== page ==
The economic emergence of East Asia—first Japan, followed by the Little Dragons and Southeast Asia, and the recent rise of China, has produced a paradigm shift in the study of the East Asian regions. Not only has an earlier understanding based on adaptation to Western models given way to a re-evaluation of the interface between the local and the global, but scholarship itself has become increasingly transnational. This is evidenced in hitherto unseen levels of transnational collaboration, conferences and research programs, and the creation of on-line archives and virtual intellectual communities. East Asia, broadly defined to include both northeast and southeast Asia, has contributed greatly to this shift. This series aims at providing a platform for the products of this scholarship, encouraging interdisciplinary, transnational and comparative research on the countries and peoples of the East Asian region, and their regional and global interactions. In an effort to reflect the full range of collaborations that are now taking place across the globe this series will feature monographs and edited volumes as well as translated works that explore the global processes of change in East Asia and the historical role of East Asia in the creation of the institutions, ideas, and practices that constitute our contemporary world.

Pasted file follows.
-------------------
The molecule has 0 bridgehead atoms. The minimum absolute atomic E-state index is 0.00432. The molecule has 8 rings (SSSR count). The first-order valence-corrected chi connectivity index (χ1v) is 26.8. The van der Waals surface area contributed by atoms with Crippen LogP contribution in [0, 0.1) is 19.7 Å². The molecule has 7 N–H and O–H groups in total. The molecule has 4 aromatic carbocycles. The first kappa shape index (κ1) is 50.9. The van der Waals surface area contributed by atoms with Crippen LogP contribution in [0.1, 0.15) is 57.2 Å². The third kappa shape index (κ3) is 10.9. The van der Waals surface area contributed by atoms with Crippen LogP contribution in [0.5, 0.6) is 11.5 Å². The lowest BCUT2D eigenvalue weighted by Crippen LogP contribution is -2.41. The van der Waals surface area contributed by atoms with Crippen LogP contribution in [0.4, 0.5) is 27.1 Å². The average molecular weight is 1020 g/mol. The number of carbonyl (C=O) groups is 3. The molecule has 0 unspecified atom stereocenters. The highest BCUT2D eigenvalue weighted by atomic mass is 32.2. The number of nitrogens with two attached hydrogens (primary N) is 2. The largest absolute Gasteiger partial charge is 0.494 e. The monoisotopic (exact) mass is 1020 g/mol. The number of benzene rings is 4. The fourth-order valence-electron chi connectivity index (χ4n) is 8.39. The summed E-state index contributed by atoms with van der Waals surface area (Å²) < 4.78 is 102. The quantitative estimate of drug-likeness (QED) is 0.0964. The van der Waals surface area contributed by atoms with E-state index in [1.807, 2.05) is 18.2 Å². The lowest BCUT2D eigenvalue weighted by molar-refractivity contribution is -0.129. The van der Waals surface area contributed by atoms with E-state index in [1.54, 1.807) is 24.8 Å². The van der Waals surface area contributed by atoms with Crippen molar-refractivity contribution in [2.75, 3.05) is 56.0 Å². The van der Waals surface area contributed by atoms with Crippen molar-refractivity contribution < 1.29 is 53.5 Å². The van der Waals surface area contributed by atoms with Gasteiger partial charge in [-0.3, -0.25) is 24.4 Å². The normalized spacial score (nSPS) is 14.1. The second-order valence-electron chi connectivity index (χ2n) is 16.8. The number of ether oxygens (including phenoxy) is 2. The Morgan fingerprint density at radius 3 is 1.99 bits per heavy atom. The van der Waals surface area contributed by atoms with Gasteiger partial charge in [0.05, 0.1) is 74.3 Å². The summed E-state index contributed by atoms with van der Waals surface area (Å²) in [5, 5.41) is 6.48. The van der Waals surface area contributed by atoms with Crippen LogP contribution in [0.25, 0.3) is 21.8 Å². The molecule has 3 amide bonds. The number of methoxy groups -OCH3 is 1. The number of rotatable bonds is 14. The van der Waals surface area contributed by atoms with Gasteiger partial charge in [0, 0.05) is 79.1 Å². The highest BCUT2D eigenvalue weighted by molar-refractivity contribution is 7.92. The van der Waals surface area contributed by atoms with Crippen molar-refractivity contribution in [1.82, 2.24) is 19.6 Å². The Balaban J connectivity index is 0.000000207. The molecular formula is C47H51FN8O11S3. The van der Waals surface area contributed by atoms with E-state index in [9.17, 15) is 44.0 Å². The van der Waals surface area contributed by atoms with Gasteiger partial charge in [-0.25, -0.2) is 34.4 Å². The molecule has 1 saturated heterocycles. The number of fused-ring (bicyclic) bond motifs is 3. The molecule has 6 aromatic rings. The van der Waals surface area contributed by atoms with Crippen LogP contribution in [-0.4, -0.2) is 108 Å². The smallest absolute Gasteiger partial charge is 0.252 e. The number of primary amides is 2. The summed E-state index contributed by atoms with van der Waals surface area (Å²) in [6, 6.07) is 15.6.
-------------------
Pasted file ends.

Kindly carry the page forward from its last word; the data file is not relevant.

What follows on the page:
The series published an average of one volume per year over the last 5 years.
The nine empirical studies in
New Narratives of Urban Space in Republican Chinese Cities, organized under the general framework of urban space, examine three critical dimensions of the great urban transformation in Republican China—social, legal and governance orders. Together these narratives suggest a new perception of this historical urbanism.
While modern economic development was a major drive for Chinese urban transformation, this volume highlights the dimension of the multilayered forces that shape urban space by looking into that less quantifiable, but equally important cultural realm and by exposing the ways in which these forces created new urban narratives, which became themselves shapers of urban space and of our perception of the Republican urbanity.